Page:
Books-A-Nil

As I’m sure I’ve mentioned on numerous occasions, I’m not happy about the decline of bookstores in the digital age. I’ve spent countless hours wandering through bookshops of all sizes, listening for The Call, entranced by the simple notion of all those possibilities. Any one of those books could have been some sort of key into who I am, or who I was to become.

Now I have a library that can keep me occupied for the rest of my days. It’s likely I’ll never work my way through, but I’m happy to be surrounded by all these volumes and all they have to tell me. (Here’s a decent — but a bit obvious and silly — essay about how you can never keep up. I mean, you should probably read it, but don’t feel obliged.)

For the most part, I feel like I’ve left bookstores behind. If I spy a nice indie one, I’ll stop in and take a look around. On a jaunt through NYC a few weeks ago, I made a few pickups at The Strand and St. Mark’s Books (mainly, I just re-upped my supply of Hicksville and Cultural Amnesia, to give as gifts, but I did find a book that caught my eye, called I Bought Andy Warhol).

The chain bookstores? Well, let me share with you a pair of stories from the past week.

Last Friday, I stopped in at a not-yet-closing-down Borders during lunch. It’s around the corner from my office, and I didn’t want to head back to work right away. I looked through the magazine section first. I picked up Esquire’s Black Book for spring/summer ’11, because that’s who I am, okay? Quit being so judgmental and just praise my newfound fashion sense!

I drifted through the store for a bit. I took a look at the Graphic Novel (oh, how I hate that term) section, where I saw Dan Clowes’ new book, Mister Wonderful. I decided to be nice to Borders and pick it up. I mean, they are hemorrhaging money, but maybe I could help them out a little. But then I decided to check the Amazon price for the book with my phone. I thought, “It’s a $20 book: if it’s $14 or higher on Amazon, I’ll just buy it here.”

Amazon turned out to be selling it for $10.50, almost 50% off. So I bought it through my Amazon app there and then, figuring I could wait a few days for it.

I still had that Esquire special ish, so I walked up front with that. There was a line 12 people long, with two cashiers working. I put the Black Book back on the shelf and left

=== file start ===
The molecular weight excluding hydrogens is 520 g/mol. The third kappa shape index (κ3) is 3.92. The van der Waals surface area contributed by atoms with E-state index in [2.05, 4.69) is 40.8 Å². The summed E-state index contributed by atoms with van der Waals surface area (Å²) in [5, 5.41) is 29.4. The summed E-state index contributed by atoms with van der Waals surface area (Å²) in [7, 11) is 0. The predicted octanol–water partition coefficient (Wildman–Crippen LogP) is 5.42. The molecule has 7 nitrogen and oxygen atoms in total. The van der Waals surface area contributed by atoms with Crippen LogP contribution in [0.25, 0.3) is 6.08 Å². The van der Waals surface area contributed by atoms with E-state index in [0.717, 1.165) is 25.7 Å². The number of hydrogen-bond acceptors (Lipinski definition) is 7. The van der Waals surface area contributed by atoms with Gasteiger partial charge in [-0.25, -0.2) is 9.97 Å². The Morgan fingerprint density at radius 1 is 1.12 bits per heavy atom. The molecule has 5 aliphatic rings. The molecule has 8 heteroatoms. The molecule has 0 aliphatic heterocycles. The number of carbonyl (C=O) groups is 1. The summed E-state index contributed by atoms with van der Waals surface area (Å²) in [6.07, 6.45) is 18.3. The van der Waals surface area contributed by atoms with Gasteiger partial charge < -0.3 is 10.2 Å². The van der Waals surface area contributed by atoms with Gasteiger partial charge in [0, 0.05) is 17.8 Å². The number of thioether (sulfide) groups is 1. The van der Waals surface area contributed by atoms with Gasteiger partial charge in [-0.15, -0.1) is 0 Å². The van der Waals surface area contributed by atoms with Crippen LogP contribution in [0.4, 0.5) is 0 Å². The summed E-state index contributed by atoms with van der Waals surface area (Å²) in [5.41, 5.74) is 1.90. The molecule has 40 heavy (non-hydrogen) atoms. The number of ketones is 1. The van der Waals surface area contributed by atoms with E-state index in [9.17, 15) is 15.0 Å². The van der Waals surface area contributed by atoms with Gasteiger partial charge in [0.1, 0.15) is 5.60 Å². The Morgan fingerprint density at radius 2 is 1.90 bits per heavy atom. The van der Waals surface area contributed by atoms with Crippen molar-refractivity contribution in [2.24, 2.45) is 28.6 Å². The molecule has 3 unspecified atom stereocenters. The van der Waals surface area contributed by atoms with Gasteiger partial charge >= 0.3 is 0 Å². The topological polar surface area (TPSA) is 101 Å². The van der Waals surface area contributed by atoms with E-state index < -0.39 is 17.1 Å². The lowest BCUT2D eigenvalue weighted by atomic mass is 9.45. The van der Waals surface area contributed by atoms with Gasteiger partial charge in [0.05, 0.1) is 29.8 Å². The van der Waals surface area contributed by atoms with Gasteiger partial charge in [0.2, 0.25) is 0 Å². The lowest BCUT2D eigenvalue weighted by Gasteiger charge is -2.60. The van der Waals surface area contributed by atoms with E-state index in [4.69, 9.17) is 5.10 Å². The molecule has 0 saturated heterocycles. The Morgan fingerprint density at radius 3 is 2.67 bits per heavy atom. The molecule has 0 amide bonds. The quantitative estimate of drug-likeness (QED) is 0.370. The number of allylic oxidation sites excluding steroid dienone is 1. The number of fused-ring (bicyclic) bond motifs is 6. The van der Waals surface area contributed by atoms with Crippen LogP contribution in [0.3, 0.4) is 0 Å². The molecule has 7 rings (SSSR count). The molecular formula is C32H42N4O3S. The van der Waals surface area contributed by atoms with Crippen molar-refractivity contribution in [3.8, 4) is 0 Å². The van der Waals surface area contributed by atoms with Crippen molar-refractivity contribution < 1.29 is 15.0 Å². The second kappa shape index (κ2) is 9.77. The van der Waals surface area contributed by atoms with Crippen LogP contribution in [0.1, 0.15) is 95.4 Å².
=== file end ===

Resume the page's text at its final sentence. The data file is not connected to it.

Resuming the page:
Is it weird that I don’t mind waiting a few days for Mister Wonderful to be delivered to my door, but I do mind standing on line for 10 minutes with old people and housewives during my lunch hour to buy a magazine?

On Tuesday, I stopped at Paramus Park mall to grab some Chik-Fil-A (grilled chicken sandwich sans bun, since I’m triyng to keep kosher for Pesach). There’s a Books-A-Million in the food court area and, even though I once vowed to boycott that chain (they wouldn’t carry a book I was publishing), I thought I’d look around and see if they had any remainders that caught my eye.

I was happy to discover Tony Judt’s book Reappraisals, for a mere $3 in hardcover. Of course, I checked my Amazon app, but found they were selling that edition for $10, and the Kindle version for $14.99 (!). I thought, “Well, I’ll pick this up and maybe read a chapter over my lunch.”

I walked up to the three cash registers, where I waited two full minutes for a cashier to sell me the book. None showed up, and no employee was in sight of the register area. I put the book down on the register and left.

Yes, I took a picture before leaving:

books-a-nil

So I got my grilled chicken and waffle fries (not made with corn oil, or so they said), sat down at a table, tapped the Kindle App on my iPhone, and started reading a bio/sketch/essay from Cultural Amnesia, picking up just where I left off with my e-book the night before.

I feel sad for smaller, independent bookstores that can’t survive the transition to digital. I don’t know what their value proposition will be, to entice readers to spend more than they “have” to on books. But the big chains? They can suck my nuts. They’re so dysfunctional, they can’t even sell me something when I want to buy it.

P.S.: St. Mark’s Books is where my wife & I first laid eyes on each other. I’ll always buy a little something there; that’s my idea of a value proposition.

Comments

3 Comments so far. Leave a comment below.
  1. The invisible bookseller,

    I am going to ask an honest question. It is not intended to be obnoxious.

    If you are such a fan of independent bookstores, why do you shop at Amazon? Any print book you can buy from Amazon is available from an independent bookseller. Many, if not most of the e-books available from Amazon are available from independent booksellers (and were, even before Google Books, at stores such as Powell’s.com). I understand the desire to save money; a given (new) book is the same book wherever you buy it, so why not buy it from the seller charging the lowest price? That is a perfectly defensible position to take, but one cannot do that and then lament the decline of independent booksellers.